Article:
Analysis of the substrate binding sites of human galactosyltransferase by protein engineering

Daisuke Aoki, Hubert E. Appert, Dennis Johnson, Shan S. Wong, Michiko N. Fukuda

Research output: Contribution to journalArticle

92 Citations (Scopus)

Abstract

An expression vector, pIN-GT, encoding the soluble form of β1,4-galactosyltransferase (GT) has been constructed from human GT cDNAs and the pIN-III-ompA2 expression vector. Escherichia coli strain SB221 harboring the pIN-GT plasmid produces and secretes a fusion protein consisting of the ompA signal and GT. The expression of GT was detected by assaying enzymatic activity as well as by Western blotting using anti-GT antibodies. The recombinant GT was purified to homogeneity by N-acetylglucosamine-Sepharose affinity chromatography. The NH2-terminal peptide sequence of purified GT confirmed the cleavage site of the fusion protein by bacterial signal peptidase. This expression system was utilized to produce mutant forms of GT in order to identify specific amino acids involved in substrate binding sites. Photoaffinity labeling of GT with UDP-galactose analog, 4-azido-2-nitrophenyluridylylpyrophosphate (ANUP), followed by cyanogen bromide (CNBr) cleavage revealed that ANUP bound to a fragment of GT composed of amino acid residues from Asp276 to Met328. Within this peptide segment, Tyr284, Tyr287, Tyr309, Trp310 and Trp312 were separately substituted into Gly and Tyr287 into Phe by site-directed mutagenesis. Enzymatic activity assay showed drastic reduction of the activity in all of the mutants except that Tyr287 → Phe remained as active as wild-type GT. Kinetic studies of the mutated GT showed that Tyr284, Tyr309 and Trp310 are critically involved in the N-acetyglucosamine binding and Tyr309 is involved in UDP-galactose binding as well. These results indicate that these tyrosines and tryptophans in GT are essential for the binding of the acceptor N-acetylglucosamine, and that UDP-galactose also binds to residue(s) nearby where N-acetylglucosamine binds.

Original languageEnglish
Pages (from-to)3171-3179
Number of pages9
JournalEMBO Journal
Volume9
Issue number10
Publication statusPublished - 1990
Externally publishedYes

Fingerprint

Galactosyltransferases
Protein Engineering
Binding Sites
Substrates
Proteins
Uridine Diphosphate Galactose
Acetylglucosamine
Fusion reactions
Affinity chromatography
Amino Acids
Cyanogen Bromide
Agarose Chromatography
Mutagenesis
Peptides
Bacterial Proteins
Enzyme Assays
Site-Directed Mutagenesis

Keywords

  • Affinity labeling
  • Enzyme kinetics
  • Galactosyltransferase
  • Glycoprotein
  • Mutations

ASJC Scopus subject areas

  • Genetics
  • Cell Biology

Cite this

Aoki, D., Appert, H. E., Johnson, D., Wong, S. S., & Fukuda, M. N. (1990). Analysis of the substrate binding sites of human galactosyltransferase by protein engineering. EMBO Journal, 9(10), 3171-3179.

Analysis of the substrate binding sites of human galactosyltransferase by protein engineering. / Aoki, Daisuke; Appert, Hubert E.; Johnson, Dennis; Wong, Shan S.; Fukuda, Michiko N.

In: EMBO Journal, Vol. 9, No. 10, 1990, p. 3171-3179.

Research output: Contribution to journalArticle

Aoki, D, Appert, HE, Johnson, D, Wong, SS & Fukuda, MN 1990, 'Analysis of the substrate binding sites of human galactosyltransferase by protein engineering', EMBO Journal, vol. 9, no. 10, pp. 3171-3179.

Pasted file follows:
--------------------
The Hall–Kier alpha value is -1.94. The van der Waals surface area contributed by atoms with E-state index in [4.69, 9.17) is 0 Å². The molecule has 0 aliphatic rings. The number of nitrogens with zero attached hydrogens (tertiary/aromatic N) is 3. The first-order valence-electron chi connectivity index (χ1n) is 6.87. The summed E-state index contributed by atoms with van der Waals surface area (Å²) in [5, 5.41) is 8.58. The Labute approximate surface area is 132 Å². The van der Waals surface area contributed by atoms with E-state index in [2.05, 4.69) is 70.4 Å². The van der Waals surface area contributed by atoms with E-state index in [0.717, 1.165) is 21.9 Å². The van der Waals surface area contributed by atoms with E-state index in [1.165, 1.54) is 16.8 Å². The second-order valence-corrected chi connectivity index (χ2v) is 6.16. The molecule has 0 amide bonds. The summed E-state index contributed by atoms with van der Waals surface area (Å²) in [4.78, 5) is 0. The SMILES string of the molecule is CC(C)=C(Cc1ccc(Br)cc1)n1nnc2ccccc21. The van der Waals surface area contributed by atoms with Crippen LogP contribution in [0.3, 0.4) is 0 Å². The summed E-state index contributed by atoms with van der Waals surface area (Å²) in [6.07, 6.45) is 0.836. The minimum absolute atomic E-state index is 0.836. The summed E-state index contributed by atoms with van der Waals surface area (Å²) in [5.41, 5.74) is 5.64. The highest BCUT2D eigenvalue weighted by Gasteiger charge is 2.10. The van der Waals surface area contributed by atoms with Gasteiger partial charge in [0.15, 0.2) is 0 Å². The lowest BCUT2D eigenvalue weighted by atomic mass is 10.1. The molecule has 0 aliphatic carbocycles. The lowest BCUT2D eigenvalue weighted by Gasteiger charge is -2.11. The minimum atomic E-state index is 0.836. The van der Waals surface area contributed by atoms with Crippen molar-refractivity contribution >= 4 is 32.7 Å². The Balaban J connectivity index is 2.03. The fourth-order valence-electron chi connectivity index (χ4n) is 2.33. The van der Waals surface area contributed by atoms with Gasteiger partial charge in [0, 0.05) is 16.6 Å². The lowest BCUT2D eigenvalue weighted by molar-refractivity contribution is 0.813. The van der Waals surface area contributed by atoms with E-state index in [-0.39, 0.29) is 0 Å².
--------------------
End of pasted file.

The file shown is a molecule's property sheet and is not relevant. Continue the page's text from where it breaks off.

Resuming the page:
Aoki, Daisuke ; Appert, Hubert E. ; Johnson, Dennis ; Wong, Shan S. ; Fukuda, Michiko N. / Analysis of the substrate binding sites of human galactosyltransferase by protein engineering. In: EMBO Journal. 1990 ; Vol. 9, No. 10. pp. 3171-3179.
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AB - An expression vector, pIN-GT, encoding the soluble form of β1,4-galactosyltransferase (GT) has been constructed from human GT cDNAs and the pIN-III-ompA2 expression vector. Escherichia coli strain SB221 harboring the pIN-GT plasmid produces and secretes a fusion protein consisting of the ompA signal and GT. The expression of GT was detected by assaying enzymatic activity as well as by Western blotting using anti-GT antibodies. The recombinant GT was purified to homogeneity by N-acetylglucosamine-Sepharose affinity chromatography. The NH2-terminal peptide sequence of purified GT confirmed the cleavage site of the fusion protein by bacterial signal peptidase. This expression system was utilized to produce mutant forms of GT in order to identify specific amino acids involved in substrate binding sites. Photoaffinity labeling of GT with UDP-galactose analog, 4-azido-2-nitrophenyluridylylpyrophosphate (ANUP), followed by cyanogen bromide (CNBr) cleavage revealed that ANUP bound to a fragment of GT composed of amino acid residues from Asp276 to Met328. Within this peptide segment, Tyr284, Tyr287, Tyr309, Trp310 and Trp312 were separately substituted into Gly and Tyr287 into Phe by site-directed mutagenesis. Enzymatic activity assay showed drastic reduction of the activity in all of the mutants except that Tyr287 → Phe remained as active as wild-type GT. Kinetic studies of the mutated GT showed that Tyr284, Tyr309 and Trp310 are critically involved in the N-acetyglucosamine binding and Tyr309 is involved in UDP-galactose binding as well. These results indicate that these tyrosines and tryptophans in GT are essential for the binding of the acceptor N-acetylglucosamine, and that UDP-galactose also binds to residue(s) nearby where N-acetylglucosamine binds.

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